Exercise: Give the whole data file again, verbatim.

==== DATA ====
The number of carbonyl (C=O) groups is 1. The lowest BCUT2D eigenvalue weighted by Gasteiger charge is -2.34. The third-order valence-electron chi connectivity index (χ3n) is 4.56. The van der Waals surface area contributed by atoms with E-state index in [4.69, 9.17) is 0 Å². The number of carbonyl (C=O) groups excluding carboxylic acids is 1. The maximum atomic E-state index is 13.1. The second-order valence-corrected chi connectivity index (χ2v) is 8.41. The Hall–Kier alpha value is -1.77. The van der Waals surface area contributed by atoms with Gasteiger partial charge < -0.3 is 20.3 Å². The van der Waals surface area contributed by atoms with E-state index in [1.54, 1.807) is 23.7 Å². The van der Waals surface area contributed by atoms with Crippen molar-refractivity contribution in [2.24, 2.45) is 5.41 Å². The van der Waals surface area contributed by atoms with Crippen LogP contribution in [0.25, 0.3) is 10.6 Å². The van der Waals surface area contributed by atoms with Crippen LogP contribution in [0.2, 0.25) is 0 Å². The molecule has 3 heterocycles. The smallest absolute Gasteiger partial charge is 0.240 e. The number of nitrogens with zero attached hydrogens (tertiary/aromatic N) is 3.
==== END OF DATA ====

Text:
The number of carbonyl (C=O) groups is 1. The lowest BCUT2D eigenvalue weighted by Gasteiger charge is -2.34. The third-order valence-electron chi connectivity index (χ3n) is 4.56. The van der Waals surface area contributed by atoms with E-state index in [4.69, 9.17) is 0 Å². The number of carbonyl (C=O) groups excluding carboxylic acids is 1. The maximum atomic E-state index is 13.1. The second-order valence-corrected chi connectivity index (χ2v) is 8.41. The Hall–Kier alpha value is -1.77. The van der Waals surface area contributed by atoms with Gasteiger partial charge < -0.3 is 20.3 Å². The van der Waals surface area contributed by atoms with E-state index in [1.54, 1.807) is 23.7 Å². The van der Waals surface area contributed by atoms with Crippen molar-refractivity contribution in [2.24, 2.45) is 5.41 Å². The van der Waals surface area contributed by atoms with Crippen LogP contribution in [0.25, 0.3) is 10.6 Å². The van der Waals surface area contributed by atoms with Crippen LogP contribution in [0.2, 0.25) is 0 Å². The molecule has 3 heterocycles. The smallest absolute Gasteiger partial charge is 0.240 e. The number of nitrogens with zero attached hydrogens (tertiary/aromatic N) is 3.